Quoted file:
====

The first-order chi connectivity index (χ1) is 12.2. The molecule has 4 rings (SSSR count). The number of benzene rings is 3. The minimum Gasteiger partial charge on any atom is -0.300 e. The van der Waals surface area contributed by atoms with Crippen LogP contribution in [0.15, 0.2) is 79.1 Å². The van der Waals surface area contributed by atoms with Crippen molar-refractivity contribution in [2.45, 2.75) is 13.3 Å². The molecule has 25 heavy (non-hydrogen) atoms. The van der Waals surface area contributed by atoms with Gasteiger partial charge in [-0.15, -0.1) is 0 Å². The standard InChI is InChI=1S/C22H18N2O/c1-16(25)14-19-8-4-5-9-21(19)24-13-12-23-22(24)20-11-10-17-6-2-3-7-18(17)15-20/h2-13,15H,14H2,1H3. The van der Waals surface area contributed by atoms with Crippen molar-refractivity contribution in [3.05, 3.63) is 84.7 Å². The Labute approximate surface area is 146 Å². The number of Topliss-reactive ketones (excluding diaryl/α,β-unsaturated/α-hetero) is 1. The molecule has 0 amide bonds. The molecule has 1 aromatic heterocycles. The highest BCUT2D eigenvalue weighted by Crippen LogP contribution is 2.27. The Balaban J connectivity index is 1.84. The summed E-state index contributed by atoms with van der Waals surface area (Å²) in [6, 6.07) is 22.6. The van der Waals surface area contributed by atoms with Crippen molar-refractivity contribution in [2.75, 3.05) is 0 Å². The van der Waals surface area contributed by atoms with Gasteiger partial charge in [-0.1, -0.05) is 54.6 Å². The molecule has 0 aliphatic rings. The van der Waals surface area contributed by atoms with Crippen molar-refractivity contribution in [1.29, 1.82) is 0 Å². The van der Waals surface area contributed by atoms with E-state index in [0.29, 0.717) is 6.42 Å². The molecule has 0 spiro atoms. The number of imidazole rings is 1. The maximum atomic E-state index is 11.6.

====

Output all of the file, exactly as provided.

The first-order chi connectivity index (χ1) is 12.2. The molecule has 4 rings (SSSR count). The number of benzene rings is 3. The minimum Gasteiger partial charge on any atom is -0.300 e. The van der Waals surface area contributed by atoms with Crippen LogP contribution in [0.15, 0.2) is 79.1 Å². The van der Waals surface area contributed by atoms with Crippen molar-refractivity contribution in [2.45, 2.75) is 13.3 Å². The molecule has 25 heavy (non-hydrogen) atoms. The van der Waals surface area contributed by atoms with Gasteiger partial charge in [-0.15, -0.1) is 0 Å². The standard InChI is InChI=1S/C22H18N2O/c1-16(25)14-19-8-4-5-9-21(19)24-13-12-23-22(24)20-11-10-17-6-2-3-7-18(17)15-20/h2-13,15H,14H2,1H3. The van der Waals surface area contributed by atoms with Crippen molar-refractivity contribution in [3.05, 3.63) is 84.7 Å². The Labute approximate surface area is 146 Å². The number of Topliss-reactive ketones (excluding diaryl/α,β-unsaturated/α-hetero) is 1. The molecule has 0 amide bonds. The molecule has 1 aromatic heterocycles. The highest BCUT2D eigenvalue weighted by Crippen LogP contribution is 2.27. The Balaban J connectivity index is 1.84. The summed E-state index contributed by atoms with van der Waals surface area (Å²) in [6, 6.07) is 22.6. The van der Waals surface area contributed by atoms with Crippen molar-refractivity contribution in [2.75, 3.05) is 0 Å². The van der Waals surface area contributed by atoms with Gasteiger partial charge in [-0.1, -0.05) is 54.6 Å². The molecule has 0 aliphatic rings. The van der Waals surface area contributed by atoms with Crippen molar-refractivity contribution in [1.29, 1.82) is 0 Å². The van der Waals surface area contributed by atoms with E-state index in [0.29, 0.717) is 6.42 Å². The molecule has 0 spiro atoms. The number of imidazole rings is 1. The maximum atomic E-state index is 11.6.